• Each argument must accept any supertype of the corresponding argument type in the trait definition.
  • Each where clause must be implied by the where clauses on the trait itself and/or the associated function in the trait definition, where "implied" is limited to supertrait and outlives relations. This would be expanded to all implied bounds when that feature is enabled.
  • Must not be marked unsafe unless the trait definition is also marked unsafe.

When an item in an impl meets these conditions, we say it is a valid refinement of the trait item.

Using refined implementations

Refined APIs are available anywhere knowledge of the impl being used is available. If the compiler can deduce a particular impl is being used, its API as written is available for use by the caller. This includes UFCS calls like <MyType as Trait>::foo().

Transitioning away from the current behavior

Because we allow writing impls that look refined, but are not usable as such, landing this feature could mean auto-stabilizing new ecosystem API surface. We should probably be conservative and require library authors to opt in to refined APIs with a #[refine] attribute. This can be done in two parts.

Lint against unmarked refined impls

After this RFC is merged, we should warn when a user writes an impl that looks refined and suggest that they copy the exact API of the trait they are implementing. Once this feature stabilizes, we can suggest using #[refine] attribute to mark that an impl is intentionally refined.

Automatic migration for the next edition

We may want to upgrade the above lint to an error in 2024 or make refinement the default without any attribute at all. In either case, we should have an automatic edition migration that rewrites users' code to preserve its semantics. That means we will replace trait implementations that look refined with the original API of the trait items being implemented.

Documentation

The following can be added to the reference to document the difference in editions.

#[refine] attribute

Refinements of trait items that do not match the API of the trait exactly must be accompanied by a #[refine] attribute on the item in Rust 2021 and older editions.2

For historical reasons, we allow valid refinements on the following features in Rust 2021 and earlier without a #[refine] attribute. However, no refinements are available to callers without this attribute; it will be as if the trait API was copied directly.

  • Lifetimes
  • Where clauses
  • impl Trait in argument position
  • Lifetimes
  • Where clauses
2

Depending on the outcome of the Unresolved Questions in this RFC, this may also be the case for future editions.

Preventing future ambiguity

This RFC establishes a policy that anytime the signature of an associated item in a trait implementation is allowed to differ from the signature in the trait, the information in that signature should be usable by code that uses the implementation.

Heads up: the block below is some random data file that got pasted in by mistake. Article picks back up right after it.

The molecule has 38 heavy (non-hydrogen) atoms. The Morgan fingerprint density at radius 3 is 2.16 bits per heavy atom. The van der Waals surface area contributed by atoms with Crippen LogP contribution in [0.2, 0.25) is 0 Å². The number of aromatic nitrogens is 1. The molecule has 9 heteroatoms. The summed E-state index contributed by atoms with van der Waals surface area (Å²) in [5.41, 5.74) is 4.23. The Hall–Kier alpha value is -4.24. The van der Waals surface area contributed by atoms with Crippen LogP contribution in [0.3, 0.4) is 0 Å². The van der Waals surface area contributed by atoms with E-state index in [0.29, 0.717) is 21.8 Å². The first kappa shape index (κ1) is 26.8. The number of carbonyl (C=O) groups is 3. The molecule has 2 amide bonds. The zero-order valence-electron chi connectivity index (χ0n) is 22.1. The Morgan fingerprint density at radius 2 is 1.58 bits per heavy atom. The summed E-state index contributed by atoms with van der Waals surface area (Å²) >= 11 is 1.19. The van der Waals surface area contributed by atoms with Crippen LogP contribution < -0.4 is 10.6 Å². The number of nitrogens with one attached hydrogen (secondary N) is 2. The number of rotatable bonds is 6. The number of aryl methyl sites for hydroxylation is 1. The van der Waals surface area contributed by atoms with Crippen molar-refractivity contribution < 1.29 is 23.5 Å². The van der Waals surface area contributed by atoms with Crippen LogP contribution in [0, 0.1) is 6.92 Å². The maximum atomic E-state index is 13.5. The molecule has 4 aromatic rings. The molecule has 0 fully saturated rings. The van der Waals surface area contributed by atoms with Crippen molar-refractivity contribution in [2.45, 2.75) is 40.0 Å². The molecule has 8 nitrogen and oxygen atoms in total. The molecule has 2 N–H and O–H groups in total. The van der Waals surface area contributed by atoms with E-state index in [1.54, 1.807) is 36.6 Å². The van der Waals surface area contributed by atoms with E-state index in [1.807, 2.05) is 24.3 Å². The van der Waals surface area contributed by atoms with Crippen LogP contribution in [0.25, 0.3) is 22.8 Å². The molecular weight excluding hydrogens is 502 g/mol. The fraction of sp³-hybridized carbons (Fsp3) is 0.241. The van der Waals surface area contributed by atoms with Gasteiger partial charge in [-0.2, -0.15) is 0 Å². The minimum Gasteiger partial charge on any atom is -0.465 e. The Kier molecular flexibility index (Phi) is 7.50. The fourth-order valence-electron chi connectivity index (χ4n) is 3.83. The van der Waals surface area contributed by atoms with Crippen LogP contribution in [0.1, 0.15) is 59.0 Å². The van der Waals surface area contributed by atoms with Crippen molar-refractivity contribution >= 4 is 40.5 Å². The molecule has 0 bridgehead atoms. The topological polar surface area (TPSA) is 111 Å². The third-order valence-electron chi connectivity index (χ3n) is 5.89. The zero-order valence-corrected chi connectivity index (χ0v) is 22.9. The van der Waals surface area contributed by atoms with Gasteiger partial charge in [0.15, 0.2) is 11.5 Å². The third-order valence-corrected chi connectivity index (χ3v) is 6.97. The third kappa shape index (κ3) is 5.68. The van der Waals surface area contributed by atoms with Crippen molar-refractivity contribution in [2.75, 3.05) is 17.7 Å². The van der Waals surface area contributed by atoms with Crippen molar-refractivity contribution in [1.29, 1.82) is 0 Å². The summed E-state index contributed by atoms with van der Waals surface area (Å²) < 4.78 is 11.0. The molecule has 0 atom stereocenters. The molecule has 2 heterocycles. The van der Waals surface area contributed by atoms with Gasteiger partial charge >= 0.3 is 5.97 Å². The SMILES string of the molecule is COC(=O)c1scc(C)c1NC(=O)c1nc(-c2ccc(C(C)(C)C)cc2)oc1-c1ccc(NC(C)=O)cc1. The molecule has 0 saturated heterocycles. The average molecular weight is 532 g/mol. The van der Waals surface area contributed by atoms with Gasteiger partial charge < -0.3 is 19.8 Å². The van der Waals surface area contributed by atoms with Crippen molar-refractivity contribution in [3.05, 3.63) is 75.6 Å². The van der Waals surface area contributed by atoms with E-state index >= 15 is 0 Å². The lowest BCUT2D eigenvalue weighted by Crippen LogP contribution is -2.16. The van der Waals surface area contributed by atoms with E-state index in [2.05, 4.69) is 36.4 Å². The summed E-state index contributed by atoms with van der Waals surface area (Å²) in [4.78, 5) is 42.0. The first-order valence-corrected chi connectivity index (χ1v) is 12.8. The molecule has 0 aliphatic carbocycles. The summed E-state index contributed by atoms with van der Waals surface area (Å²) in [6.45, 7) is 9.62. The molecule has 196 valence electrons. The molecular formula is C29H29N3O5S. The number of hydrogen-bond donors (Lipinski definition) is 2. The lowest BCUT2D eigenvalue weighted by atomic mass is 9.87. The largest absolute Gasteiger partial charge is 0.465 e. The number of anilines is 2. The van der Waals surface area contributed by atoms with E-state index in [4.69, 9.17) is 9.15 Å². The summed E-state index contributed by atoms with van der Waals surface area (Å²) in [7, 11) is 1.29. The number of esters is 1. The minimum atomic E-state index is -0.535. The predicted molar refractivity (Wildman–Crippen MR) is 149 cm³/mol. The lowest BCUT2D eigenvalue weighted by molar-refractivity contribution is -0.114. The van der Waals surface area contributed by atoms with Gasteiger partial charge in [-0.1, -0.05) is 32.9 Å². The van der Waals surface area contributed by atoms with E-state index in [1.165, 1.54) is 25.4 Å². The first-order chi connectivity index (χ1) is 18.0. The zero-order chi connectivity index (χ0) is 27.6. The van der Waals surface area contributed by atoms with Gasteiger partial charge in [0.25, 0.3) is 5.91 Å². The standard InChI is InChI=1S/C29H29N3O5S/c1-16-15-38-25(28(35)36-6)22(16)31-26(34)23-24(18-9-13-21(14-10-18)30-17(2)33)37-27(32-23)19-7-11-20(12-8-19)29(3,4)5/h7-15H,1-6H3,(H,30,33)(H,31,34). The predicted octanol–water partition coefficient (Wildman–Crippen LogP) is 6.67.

This RFC specifically does not specify that new language features involving traits should allow refined impls wherever possible. The language could choose not to accept refined implementation signatures for that feature. This should be decided on a case-by-case basis for each feature.

RFC 2316

RFC 2316 is amended by this RFC to require #[refine] on safe implementations of unsafe trait methods.

Interaction with other features

Implied bounds

When implied bounds is stabilized, the rules for valid refinements will be modified according to the italicized text above.

Specialization

Specialization allows trait impls to overlap. Whenever two trait impls overlap, one must take precedence according to the rules laid out in the specialization RFC. Each item in the impl taking precedence must be a valid refinement of the corresponding item in the overlapping impl.

Generic associated types

These features mostly don't interact. However, it's worth noting that currently generic associated types require extra bounds on the trait definition if it is likely they will be needed by implementations. This feature would allow implementations that don't need those bounds to elide them and remove that requirement on their types' interface.

const polymorphism

We may want to allow implementations to add const to their methods. This raises the question of whether we want provided methods of the trait to also become const. For example:

impl Iterator for Foo {
    const fn next(&mut self) -> ...
}

Should the nth method also be considered const fn?

Method dispatch

The method dispatch rules can be confusing when there are multiple candidates with the same name but that differ in their self type. Refinement on impl Trait return types can interact with this by adding new candidates for method dispatch. See this comment for an example.

Method dispatch rules can be improved in a future edition, for example by making callers disambiguate the method they want to call in these situations.

Unsatisfiable trait members

Today we require trait members with unsatisfiable where clauses to be implemented. This leads to dropping the unsatisfiable bounds in the impl (a form of refinement) and, in some cases, relying on the property that the item can never be used. See this comment for an example. This RFC would relax that property.

It should be considered a bug for any code to rely on this unusability property for correctness purposes, though a panic may be necessary in some cases.

We should solve this problem separately and allow implementers to omit items like this, but that is out of the scope of this RFC.

Drawbacks

Accidental stabilization